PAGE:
After 15 years of living in Vermont, my family moved to Louisville, Colorado, last year—largely for easier access to world-class skiing. Sure, the Green Mountain State has its fair share of hills, but we sought bluer skies, deeper powder and more options for off-hill activities. With our 10-year-old son, Harper, in 5th grade and our daughter, Dillon, in 6th grade, we were also excited about the Colorado Ski Country USA 5th and 6th Grade Passport Program.
Where to ski first? Since my husband, Carlton, had learned to ski at Eldora, we decided that would be our resort of choice, and marked our calendars for November 18th, the earliest ski day ever for our family. During the 45-minute drive, up Boulder Canyon and through the funky town of Nederland, we listened to the Grateful Dead and talked about the day ahead, wondering which runs would be our favorite, and if we’d run into any of our new friends.
The parking lot was our first surprise. Back in Vermont, Carlton would drop us all off at the lodge and we’d race inside to put on our boots in the warmth instead of in sub-zero temperatures. But at Eldora, everyone was booting up in the lot, swilling the last of their coffee and other assorted beverages before trekking toward the lifts. “What are we going to rate this day?” asked Carlton of the kids, referring to our 0 to 100 scale of ski days, which factors in everything from weather to snow to food. “We’ll have to see!” said Harper as we crunched through the snow up to the Alpenglow Lift. Whoa. This high-speed six-pack was a major upgrade from lifts we’d taken in the past—and with a moving carpet, too.
We did a warm-up run on Windmill, feeling the soft snow underneath our skis on the bluebird day. Dillon zoomed ahead at speeds I’d never seen before, clearly confident in the Colorado terrain. Sister and brother flew off jumps, weaved in between trees and sprayed each other with snow during hockey stops. Before we knew it, our typical hot-chocolate break had passed; we were having too much fun in the creamy conditions to indulge in whipped cream. Doing laps off the Indian Peaks lift, we discovered Hornblower and Lower Diamondback, ideal for the four of us.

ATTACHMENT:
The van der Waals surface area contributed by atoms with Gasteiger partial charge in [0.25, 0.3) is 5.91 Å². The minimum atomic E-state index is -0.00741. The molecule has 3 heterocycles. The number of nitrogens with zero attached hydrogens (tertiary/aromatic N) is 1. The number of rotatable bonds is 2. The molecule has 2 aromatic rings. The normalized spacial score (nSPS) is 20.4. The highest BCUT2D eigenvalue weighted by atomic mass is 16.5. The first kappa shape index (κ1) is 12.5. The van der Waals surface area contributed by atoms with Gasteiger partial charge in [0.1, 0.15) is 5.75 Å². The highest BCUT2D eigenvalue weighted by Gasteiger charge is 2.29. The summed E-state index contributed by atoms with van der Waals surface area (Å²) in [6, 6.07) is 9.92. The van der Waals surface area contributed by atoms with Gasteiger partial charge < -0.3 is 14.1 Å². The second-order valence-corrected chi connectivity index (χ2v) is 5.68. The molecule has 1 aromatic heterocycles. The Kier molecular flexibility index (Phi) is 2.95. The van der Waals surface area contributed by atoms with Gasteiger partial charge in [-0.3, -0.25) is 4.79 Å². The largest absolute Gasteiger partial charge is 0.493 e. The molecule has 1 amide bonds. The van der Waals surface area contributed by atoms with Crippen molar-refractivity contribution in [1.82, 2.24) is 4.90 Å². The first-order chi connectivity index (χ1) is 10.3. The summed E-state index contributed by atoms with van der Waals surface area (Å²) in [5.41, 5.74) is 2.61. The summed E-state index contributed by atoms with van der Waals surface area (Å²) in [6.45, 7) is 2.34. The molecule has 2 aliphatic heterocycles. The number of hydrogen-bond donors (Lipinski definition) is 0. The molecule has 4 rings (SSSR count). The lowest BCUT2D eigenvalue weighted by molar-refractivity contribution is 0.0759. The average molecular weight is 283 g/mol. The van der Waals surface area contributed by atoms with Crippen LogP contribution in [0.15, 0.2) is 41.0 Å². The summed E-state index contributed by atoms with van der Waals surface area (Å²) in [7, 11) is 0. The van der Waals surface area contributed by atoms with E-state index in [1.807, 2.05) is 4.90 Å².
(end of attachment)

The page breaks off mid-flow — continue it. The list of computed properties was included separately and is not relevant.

When lunchtime called, we wolfed down chili and burgers outside on the sundeck of the Timbers Lodge, soaking up rays as we planned out the rest of the day. Rarely had I seen my kids so chatty and animated as we shared inside jokes and people-watched. It would not last, of course, as fatigue set in and they started snapping at each other, as pre-teens will do. But once we’d done a couple more rides up the Alpenglow, the kids were glowing again. During the car ride home, we had only a couple of minutes to talk before Dillon and Harper fell sound asleep.
“Dad,” said Harper. “I rate this day an 88.” Carlton said, “What would make it 100?” And Harper replied. “If we had the whole mountain to ourselves.”
Sarah Tuff Dunn recently moved to Louisville, Colorado, with her husband, Carlton, and their two children, Dillon, 12, and Harper, 10. They’re looking forward to exploring the world-class skiing in Colorado, aided by the Colorado Ski Country 5th and 6th Grade Passport Program. Sarah has been writing professionally for nearly 25 years and her work has appeared in The New York Times, SKI, Skiing and Powder, among other publications. Read more of Sarah’s writing here and follow along with her Colorado skiing journey here.